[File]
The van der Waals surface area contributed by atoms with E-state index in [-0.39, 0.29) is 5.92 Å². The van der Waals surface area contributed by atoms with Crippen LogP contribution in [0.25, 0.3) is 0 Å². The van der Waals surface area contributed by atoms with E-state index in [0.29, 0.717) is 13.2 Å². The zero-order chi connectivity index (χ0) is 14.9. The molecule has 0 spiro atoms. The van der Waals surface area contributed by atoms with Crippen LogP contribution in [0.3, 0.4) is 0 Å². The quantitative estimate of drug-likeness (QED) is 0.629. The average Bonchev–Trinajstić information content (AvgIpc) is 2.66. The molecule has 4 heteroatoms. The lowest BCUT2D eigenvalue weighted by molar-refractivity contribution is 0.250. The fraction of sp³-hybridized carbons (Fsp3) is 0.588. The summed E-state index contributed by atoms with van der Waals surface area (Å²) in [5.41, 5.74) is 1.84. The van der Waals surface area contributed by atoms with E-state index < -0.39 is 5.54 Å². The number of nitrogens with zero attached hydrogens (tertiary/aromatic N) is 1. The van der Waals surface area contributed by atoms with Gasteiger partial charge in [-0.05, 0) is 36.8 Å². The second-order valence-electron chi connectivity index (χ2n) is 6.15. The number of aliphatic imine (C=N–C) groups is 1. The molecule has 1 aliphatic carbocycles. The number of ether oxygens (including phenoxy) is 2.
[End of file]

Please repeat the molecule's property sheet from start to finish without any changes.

The van der Waals surface area contributed by atoms with E-state index in [-0.39, 0.29) is 5.92 Å². The van der Waals surface area contributed by atoms with Crippen LogP contribution in [0.25, 0.3) is 0 Å². The van der Waals surface area contributed by atoms with E-state index in [0.29, 0.717) is 13.2 Å². The zero-order chi connectivity index (χ0) is 14.9. The molecule has 0 spiro atoms. The van der Waals surface area contributed by atoms with Crippen LogP contribution in [0.3, 0.4) is 0 Å². The quantitative estimate of drug-likeness (QED) is 0.629. The average Bonchev–Trinajstić information content (AvgIpc) is 2.66. The molecule has 4 heteroatoms. The lowest BCUT2D eigenvalue weighted by molar-refractivity contribution is 0.250. The fraction of sp³-hybridized carbons (Fsp3) is 0.588. The summed E-state index contributed by atoms with van der Waals surface area (Å²) in [5.41, 5.74) is 1.84. The van der Waals surface area contributed by atoms with E-state index < -0.39 is 5.54 Å². The number of nitrogens with zero attached hydrogens (tertiary/aromatic N) is 1. The van der Waals surface area contributed by atoms with Gasteiger partial charge in [-0.05, 0) is 36.8 Å². The second-order valence-electron chi connectivity index (χ2n) is 6.15. The number of aliphatic imine (C=N–C) groups is 1. The molecule has 1 aliphatic carbocycles. The number of ether oxygens (including phenoxy) is 2.